Act of Repudiation
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    Dissidence and silence

    Dissidence and silence
    ARMANDO CHAGUACEDA | Ciudad de México | 5 de Abril de 2017 – 12:29 CEST.

    Status as a “dissident ” is not the product of any coherent calculation.
    It does not refer to a particular affiliation or a specific creed. It
    does not even necessarily stem from a primeval hatred of what they call
    “Revolution.”

    It is everyday abuse, accumulated disappointment, insufferable
    humiliation, and, largely, chance, that turn a simple citizen into a
    dissident.

    You do not need to read Havel, but rather be the victim of an eviction.
    Neither do you need to embrace the ideas of Adam Smith, but rather
    witness an act of repudiation perpetrated against a classmate. You do
    not even have to train with the CIA. It suffices to descry, as an honest
    Communist (and there are many) the tremendous distance between utopia
    and reality.

    In a country where feigning and opportunism are distinctive hallmarks of
    the national psyche, you do not need the makings of a hero to become a
    dissident: the young teacher, struggling against dogma and weariness,
    who encourages critical thinking in his classes; the activist who fights
    every day with local bureaucrats to revive the fading life of her
    neighborhood; the poet who refuses to sell out, and disappears from
    congresses and catalogues; the humble and fragile woman worker who
    refuses to renounce her friendship with a neighbor, who happens to
    support the opposition. These are all dissidents. And not in a
    metaphorical sense: when the files are opened we will be astonished at
    the magnitude of the paranoia harbored towards these people. At the end
    of the day, it is always those in power who define the conditions of
    existence – and struggle – for who those who reject their plans and
    policies.

    I write these lines after a debate with an old friend. Talented, he
    believes it possible to make the most out of a kind of dissidence
    tolerated by those in power. His texts, well composed, convey dreams of
    a participatory future and a country of citizens. He wants to be, at the
    same time, a Minister of the Prince and Tribune of the People. Reading
    it, I think back to those years when, together, we endorsed a sort of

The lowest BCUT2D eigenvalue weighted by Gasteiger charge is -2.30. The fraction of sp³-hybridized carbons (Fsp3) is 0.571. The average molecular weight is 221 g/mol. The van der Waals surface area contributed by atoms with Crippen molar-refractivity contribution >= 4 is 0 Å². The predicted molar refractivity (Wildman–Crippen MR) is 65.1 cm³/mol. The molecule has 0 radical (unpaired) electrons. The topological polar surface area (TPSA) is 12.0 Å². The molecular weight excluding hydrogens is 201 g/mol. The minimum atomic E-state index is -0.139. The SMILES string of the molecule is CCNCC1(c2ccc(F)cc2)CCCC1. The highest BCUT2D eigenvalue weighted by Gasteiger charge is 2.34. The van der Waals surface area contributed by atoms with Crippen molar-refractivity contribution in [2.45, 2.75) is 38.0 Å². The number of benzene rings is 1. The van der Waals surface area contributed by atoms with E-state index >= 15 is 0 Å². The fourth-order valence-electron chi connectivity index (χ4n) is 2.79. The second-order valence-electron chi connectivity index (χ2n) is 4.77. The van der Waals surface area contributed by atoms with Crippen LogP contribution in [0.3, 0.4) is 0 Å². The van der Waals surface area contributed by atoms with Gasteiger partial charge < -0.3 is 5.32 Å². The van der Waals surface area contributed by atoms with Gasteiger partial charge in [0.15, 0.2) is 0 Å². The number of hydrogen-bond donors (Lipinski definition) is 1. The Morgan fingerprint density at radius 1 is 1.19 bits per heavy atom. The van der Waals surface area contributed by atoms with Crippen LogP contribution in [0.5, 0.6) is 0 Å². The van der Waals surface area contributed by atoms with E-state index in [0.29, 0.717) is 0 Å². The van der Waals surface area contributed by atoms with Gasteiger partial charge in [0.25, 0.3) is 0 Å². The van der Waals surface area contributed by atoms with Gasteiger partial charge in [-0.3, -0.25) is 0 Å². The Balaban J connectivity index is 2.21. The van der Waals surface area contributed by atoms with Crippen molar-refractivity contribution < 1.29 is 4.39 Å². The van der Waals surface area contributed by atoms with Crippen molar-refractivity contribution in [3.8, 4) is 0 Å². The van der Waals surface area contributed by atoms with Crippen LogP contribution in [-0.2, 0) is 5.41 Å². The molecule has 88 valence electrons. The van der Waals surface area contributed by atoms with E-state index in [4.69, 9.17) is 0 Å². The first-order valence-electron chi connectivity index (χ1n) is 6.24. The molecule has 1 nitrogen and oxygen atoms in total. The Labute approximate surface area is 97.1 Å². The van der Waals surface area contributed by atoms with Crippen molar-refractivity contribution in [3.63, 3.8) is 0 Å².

millimetric reform, in Havana classrooms and parks, for which we ended
    up getting a subtle scolding, some direct intimidation and, in the end,
    a one-way journey.

    But we are no longer those young men whose heretical inspiration, the
    fruit of indoctrination and disinformation, came down from Gramsci. We
    know, they have shown us, that there is something more: more freedom and
    injustice, beyond our small circles. We have seen the faces of the
    oppressor, the beaten mother, the humiliated prisoner and the corrupt
    official. We pay a price, of distance and displacement, for the wretched
    circumstances.

    That friend, in an attitude that disturbs me, turns his back on dissent.
    He refuses to debate with dissidents, or to recognize them in his
    writings, or to ascribe any value to those who embrace this status as
    Cuban activists and intellectuals. His political choice blends with an
    ethical stance: to leave to their fate those who struggle, openly, for a
    better country – with the same rights and hope with which he persists in
    his dubious pragmatism, counseling those in power. I hope his decision
    serves him well, and yields some modicum of public decency in the years
    to come. If this happens, Cuba may not be fully free, but at least it
    will be more bearable. But if it does not, after having hidden
    despotism’s victims and resistors, his burden will be heavy. His, and
    everyone’s.

    This article originally appeared in La Razón (Mexico). It is published
    here with the author’s permission.

    Source: Dissidence and silence | Diario de Cuba –
    www.diariodecuba.com/cuba/1491388174_30158.html

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